Activities of Daily Living

Blog / Simon Vajda / August 10, 2016

ADLs are defined as “things we normally do, such as feeding ourselves, bathing, dressing, grooming, work, homemaking and leisure.” [1]. The concept of ADLs were originally suggested by Dr Sidney Katz and his fellow researchers [2] as a means of treating and providing care to older adults who require long term service and support. Think of ADLs as a list of high level tasks that people perform on a daily basis. Depending on how well someone is able to perform these tasks, a trained professional could assess their ability to care for themselves. If they are unable to perform these tasks “well”, then assistance can be provided. These activities are usually defined as: [3]

  • Transferring (getting in and out of bed or chair or moving from one room to another)
  • Toilet hygiene
  • Self-feeding
  • Dressing
  • Bathing or Showering
  • Personal Hygiene and grooming
Fig.1 – An image showing how assistance can be provided for ADLs [4].

What about other activities not covered by ADL?

From this fundamental list of ADLs, researchers have adapted and added other activities that demonstrate the range of activities an individual may perform to live independently in a community. This list is commonly referred to as Instrumental ADLs (IADLs), and contains: [5]

  • Housework
  • Meal Preparation
  • Taking medication
  • Managing Money
  • Shopping for groceries, clothing or items
  • Use of telephone or other form of communication
  • Transportation within the community.

As you can see, combining the list of activities, a fairly substantial list of tasks an individual performs in a day is defined. But why is this definition important? As mentioned being able to quantify what a person does, a qualitative ranking can be assigned to assess an individual’s well being.

These activities have been adapted for use in geriatric care, dementia care, physical therapy assistance, youth care and disabled care.

Looking beyond health care – Smart Homes

Now traditionally ADLs and IADLs have been used to assess capability and well being (medical) of individuals within the home and community. But what if we expanded and adapted these activities for use in tomorrow’s “Internet of Things” connected smart homes?

As part of my research, I am looking at Activity Detection using low cost sensors in the context of Smart Homes. As part of that work, I am interested with detection of ADLs and IADLs as well as an activities that are traditionally outside the scope of medical concern.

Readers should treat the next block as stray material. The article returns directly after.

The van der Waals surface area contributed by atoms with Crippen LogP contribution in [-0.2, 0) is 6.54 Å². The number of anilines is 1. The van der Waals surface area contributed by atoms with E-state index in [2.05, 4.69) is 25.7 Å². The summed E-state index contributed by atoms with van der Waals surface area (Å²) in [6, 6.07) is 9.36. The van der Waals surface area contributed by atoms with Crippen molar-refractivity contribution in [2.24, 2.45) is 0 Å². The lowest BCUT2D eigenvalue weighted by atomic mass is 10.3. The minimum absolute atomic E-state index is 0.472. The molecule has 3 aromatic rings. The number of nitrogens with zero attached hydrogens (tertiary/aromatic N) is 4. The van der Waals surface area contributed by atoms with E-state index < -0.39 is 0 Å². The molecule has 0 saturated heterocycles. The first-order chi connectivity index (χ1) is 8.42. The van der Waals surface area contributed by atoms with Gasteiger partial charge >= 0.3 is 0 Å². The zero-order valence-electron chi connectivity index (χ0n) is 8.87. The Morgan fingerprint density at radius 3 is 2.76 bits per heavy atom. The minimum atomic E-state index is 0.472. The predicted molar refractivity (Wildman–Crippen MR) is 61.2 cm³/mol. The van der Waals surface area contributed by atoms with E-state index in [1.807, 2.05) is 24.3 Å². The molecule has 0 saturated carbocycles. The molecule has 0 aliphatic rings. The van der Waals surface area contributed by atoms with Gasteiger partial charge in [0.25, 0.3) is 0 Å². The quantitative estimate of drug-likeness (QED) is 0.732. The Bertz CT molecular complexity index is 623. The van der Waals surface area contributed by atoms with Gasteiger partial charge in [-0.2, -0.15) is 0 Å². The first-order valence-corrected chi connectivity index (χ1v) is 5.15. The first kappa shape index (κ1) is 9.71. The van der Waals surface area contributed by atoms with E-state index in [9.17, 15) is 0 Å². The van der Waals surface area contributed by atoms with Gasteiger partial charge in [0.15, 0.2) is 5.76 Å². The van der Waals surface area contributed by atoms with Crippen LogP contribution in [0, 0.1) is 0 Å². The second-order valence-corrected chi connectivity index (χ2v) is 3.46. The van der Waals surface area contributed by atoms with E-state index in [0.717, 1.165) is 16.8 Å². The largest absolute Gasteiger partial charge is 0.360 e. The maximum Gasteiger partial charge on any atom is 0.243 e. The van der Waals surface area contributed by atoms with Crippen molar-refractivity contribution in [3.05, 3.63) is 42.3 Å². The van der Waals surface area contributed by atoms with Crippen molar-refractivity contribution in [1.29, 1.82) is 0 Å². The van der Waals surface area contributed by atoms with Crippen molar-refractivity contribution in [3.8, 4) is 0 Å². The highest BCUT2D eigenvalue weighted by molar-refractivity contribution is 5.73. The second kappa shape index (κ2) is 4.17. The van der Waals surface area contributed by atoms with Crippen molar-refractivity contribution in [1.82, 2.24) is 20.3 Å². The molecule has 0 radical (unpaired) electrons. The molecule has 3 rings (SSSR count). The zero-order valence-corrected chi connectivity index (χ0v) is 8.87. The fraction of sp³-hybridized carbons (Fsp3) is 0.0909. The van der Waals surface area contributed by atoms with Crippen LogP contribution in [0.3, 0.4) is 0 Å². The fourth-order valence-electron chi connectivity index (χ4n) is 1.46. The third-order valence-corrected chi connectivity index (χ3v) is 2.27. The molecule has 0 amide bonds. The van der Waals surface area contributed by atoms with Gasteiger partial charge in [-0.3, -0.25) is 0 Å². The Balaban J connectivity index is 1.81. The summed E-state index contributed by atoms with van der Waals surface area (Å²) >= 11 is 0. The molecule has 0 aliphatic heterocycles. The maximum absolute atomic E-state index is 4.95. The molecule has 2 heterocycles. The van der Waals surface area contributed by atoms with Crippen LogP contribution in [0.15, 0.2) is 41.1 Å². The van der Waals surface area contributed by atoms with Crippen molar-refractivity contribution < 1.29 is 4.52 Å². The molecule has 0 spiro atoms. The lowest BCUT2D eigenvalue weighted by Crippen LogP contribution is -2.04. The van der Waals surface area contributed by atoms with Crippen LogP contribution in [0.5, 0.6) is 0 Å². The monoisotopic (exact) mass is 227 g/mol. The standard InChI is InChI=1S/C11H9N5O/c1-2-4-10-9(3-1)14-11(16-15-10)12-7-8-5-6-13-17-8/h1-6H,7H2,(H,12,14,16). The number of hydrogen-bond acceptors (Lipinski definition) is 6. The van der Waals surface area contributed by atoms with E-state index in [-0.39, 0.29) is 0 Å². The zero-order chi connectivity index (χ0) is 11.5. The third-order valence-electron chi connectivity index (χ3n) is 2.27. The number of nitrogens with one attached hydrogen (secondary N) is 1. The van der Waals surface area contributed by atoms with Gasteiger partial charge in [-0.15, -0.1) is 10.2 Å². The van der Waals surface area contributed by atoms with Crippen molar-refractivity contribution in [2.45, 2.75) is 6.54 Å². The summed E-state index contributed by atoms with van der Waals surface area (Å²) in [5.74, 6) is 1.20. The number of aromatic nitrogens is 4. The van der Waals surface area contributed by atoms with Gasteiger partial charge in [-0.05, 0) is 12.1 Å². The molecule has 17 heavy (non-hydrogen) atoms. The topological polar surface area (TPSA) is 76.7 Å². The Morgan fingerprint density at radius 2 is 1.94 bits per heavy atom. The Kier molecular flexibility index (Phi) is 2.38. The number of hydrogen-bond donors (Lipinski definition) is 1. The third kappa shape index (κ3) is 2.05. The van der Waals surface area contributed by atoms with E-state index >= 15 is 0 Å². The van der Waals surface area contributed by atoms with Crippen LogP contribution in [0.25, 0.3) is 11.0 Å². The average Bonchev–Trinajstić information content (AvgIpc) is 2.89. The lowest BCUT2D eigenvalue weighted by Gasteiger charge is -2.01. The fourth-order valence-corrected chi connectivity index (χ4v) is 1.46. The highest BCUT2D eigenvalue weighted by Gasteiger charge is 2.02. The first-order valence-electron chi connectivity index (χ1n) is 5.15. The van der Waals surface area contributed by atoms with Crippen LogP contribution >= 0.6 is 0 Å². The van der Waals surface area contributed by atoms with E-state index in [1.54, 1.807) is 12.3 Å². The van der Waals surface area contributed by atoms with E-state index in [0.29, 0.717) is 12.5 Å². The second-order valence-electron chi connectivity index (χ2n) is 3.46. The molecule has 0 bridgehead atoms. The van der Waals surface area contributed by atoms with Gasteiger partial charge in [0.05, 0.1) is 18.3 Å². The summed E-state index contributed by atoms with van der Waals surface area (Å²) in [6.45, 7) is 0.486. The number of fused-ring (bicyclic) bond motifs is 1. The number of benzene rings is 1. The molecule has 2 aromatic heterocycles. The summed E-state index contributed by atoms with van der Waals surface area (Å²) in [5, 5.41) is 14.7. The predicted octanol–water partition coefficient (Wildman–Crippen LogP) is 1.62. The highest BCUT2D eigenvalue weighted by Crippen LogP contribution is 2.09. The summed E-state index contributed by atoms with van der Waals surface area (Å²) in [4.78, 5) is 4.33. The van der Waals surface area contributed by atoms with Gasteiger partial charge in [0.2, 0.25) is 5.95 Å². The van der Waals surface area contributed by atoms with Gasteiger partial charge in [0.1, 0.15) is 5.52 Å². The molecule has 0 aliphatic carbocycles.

These activities don’t greatly impact on a person’s wellbeing and aren’t an indication of a person’s ability to function within the community. Instead these activities are commonly performed by the “average joe” and could be detected using sensors. These activities include:

  • Lighting control (turning on/off lights or adjusting curtains/blinds)
  • Temperature control (turning on/off heating or cooling or opening/closing windows)
  • Reading (for pleasure or with intent such as study or homework)
  • Working on a hobby (specialised task involving tools or equipment)
  • Exercise / Sporting Activity
  • Digital Interaction
  • Social Interaction

Digital Interaction at home

The activity that I find the most interesting within the list is Digital Interaction. This is a very broad activity and covers interactions such as:

  • Phone interaction
    • Talking
    • Web Browsing
    • Gaming
    • Social Media
  • TV
    • Watching TV or movie
    • Console Gaming
  • Computer
    • Studying or homework
    • Gaming
    • Web Browsing
    • Social Media
  • Handheld Digital Devices
    • E-Reader
    • Tablet devices
    • Handheld devices (“Gameboy”)

Social Media Interaction now consumes a substantial amount of time amongst “Millennials” and “Gen Zers” [8]. Social Media Interaction includes things like checking and updating Facebook, Twitter, Snapchat, Instagram and other platforms. Social Media Interaction makes up a large portion of Digital Interaction.

Fig.2 – An image of someone digitally interacting (Watching TV and being on a mobile device) [9].

For now, this is as far as I have progressed with my research. If you have any questions please feel free to contact me or leave a comment.



  1. “Definition of ADLs (activities of daily living)”. link. Retrieved May 18, 2016.
  2. Noelker, Linda; Browdie, Richard (August 22, 2013). “Sidney Katz, MD: A New Paradigm for Chronic Illness and Long-Term Care”. The Gerontologist. link. Retrieved May 18, 2016.
  3. Williams, Brie (2014). “Consideration of Function & Functional Decline”. Current Diagnosis and Treatment: Geriatrics, Second Edition. New York, NY: McGraw-Hill. pp. 3–4. ISBN 978-0071792080.
  5. Bookman, A., Harrington, M., Pass, L., & Reisner, E. (2007). Family Caregiver Handbook. Cambridge, MA: Massachusetts Institute of Technology.
  6. “Activities of Daily Living”. link. Retrieved May 18, 2016.
  7. “Katz ADL scale”. link. Retrieved May 18, 2016.
  8. “Millennials – Digital Technology”. link. Retrieved May 18, 2016.
  9. “Minx TV – Lifestyle shot of man using android phone with TV on in background_tn.jpg (1024×1024)” link. Retrieved May 20, 2016

Header image courtesy of Ian Dooley.

Thanks to Rodney Pilgrim, Andrew Simmons and Niroshinie Fernando for proof reading and providing suggestions.